The first time I left college I was 19-years old. My best friend and I decided to move to Hawaii for one year. We had high expectations. We would arrive, temporarily stay with our friends, find jobs, get a cute little house by the beach and live like “Turtle” from the movie North Shore. Well, things don’t always go as planned.

My first job was at a bar/restaurant, which basically required me to wear 4-inch heels, a mini-skirt that had less material than a loincloth and a shirt that resembled a bikini-top. When I was handed my “uniform” I made a joke to the manager that I actually wanted to work inside the restaurant and not out on the street. She didn’t get my humor. I lasted three nights before I quit and took a job at a neighboring ice cream shop.

Now all we needed was our cute inexpensive beach cottage. Surprisingly, we found one and it even came furnished with pets; cute little black-brown bugs with huge tentacles. We might have taken the cockroach-cottage but it would mean that we wouldn’t be able to eat, considering the cost of groceries in Hawaii is on par with buying food at the Staples Center.

“I want to go home,” I announced to my friend three months into our yearlong adventure. She did too. So we did and by the fall semester I was enrolled in college again. However, unfortunately my wandering eye continued to plague me, luring me away from my higher education. I have been distracted by jobs, boyfriends, trips and at the top of my list; self-doubt.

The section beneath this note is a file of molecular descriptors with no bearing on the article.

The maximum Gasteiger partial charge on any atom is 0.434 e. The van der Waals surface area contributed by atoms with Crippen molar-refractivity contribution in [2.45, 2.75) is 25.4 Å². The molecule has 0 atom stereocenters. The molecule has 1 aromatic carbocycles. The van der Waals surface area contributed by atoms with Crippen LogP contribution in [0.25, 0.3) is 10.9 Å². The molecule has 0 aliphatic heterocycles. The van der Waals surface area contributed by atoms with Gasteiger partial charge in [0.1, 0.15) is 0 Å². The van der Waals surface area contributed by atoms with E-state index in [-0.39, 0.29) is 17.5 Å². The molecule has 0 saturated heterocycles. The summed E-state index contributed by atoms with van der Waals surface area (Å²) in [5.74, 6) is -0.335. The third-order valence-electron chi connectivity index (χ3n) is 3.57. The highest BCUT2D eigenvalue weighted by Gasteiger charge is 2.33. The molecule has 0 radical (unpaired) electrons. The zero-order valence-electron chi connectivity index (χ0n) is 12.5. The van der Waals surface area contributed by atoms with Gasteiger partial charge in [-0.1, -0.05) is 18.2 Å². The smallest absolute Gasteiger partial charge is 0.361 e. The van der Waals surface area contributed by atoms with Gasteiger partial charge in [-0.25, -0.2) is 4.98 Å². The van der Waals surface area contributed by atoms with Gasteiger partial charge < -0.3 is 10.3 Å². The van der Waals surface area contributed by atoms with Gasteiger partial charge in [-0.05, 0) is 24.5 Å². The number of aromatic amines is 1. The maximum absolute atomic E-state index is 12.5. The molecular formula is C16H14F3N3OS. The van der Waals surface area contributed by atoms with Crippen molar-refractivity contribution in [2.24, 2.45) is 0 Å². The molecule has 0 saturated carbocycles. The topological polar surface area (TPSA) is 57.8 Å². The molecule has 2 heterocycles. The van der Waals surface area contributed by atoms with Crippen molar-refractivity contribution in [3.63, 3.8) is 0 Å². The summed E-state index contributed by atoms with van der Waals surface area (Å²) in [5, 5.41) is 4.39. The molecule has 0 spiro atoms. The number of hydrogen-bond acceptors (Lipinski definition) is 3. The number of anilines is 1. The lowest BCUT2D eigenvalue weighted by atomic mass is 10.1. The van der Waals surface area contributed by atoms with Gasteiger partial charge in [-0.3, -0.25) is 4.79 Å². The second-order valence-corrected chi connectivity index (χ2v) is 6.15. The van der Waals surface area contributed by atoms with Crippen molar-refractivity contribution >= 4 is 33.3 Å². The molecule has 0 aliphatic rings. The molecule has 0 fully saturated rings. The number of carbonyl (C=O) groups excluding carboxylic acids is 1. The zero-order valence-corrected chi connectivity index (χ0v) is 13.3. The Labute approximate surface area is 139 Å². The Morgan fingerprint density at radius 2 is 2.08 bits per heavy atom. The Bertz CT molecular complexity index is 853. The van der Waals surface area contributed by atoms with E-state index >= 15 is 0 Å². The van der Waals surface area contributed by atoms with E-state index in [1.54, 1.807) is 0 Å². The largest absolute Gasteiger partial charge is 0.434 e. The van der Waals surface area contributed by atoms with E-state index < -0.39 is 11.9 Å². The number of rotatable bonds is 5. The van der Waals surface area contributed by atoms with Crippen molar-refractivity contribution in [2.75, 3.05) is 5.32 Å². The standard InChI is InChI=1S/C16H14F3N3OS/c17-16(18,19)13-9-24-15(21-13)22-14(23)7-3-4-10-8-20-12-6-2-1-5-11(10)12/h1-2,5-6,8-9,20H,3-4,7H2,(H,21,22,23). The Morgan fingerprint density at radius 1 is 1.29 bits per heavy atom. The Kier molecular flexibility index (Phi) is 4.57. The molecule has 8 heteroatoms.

Self-doubt will try to eat you alive and if you couple it with procrastination you are really in trouble.

This May, after a very long on-again-off-again relationship with college, I will finally graduate.

College isn’t for everyone. There are plenty of people who truly don’t see the value in it. But for those who do, you need to go and finish.

Trust me, there is no substitute for your college degree. You can tell yourself that being a parent is a substitute or being a spouse will do the trick, owning your own company may take away some of the sting and I am sure moving to a different country will help you temporarily forget. But in the long run, if you want the degree now, you will always want it and it will always, always bug you if you don’t finish.

If you don’t believe me, just ask Steven Spielberg he graduated from California State University of Long Beach in 2002. I wonder if his college degree was a requirement to make next his film or if it was just something he really wanted to finish? I’ll have to remember to ask him when I make it to the Academy Awards.

I wonder if  “Turtle” would consider staring in my first film.

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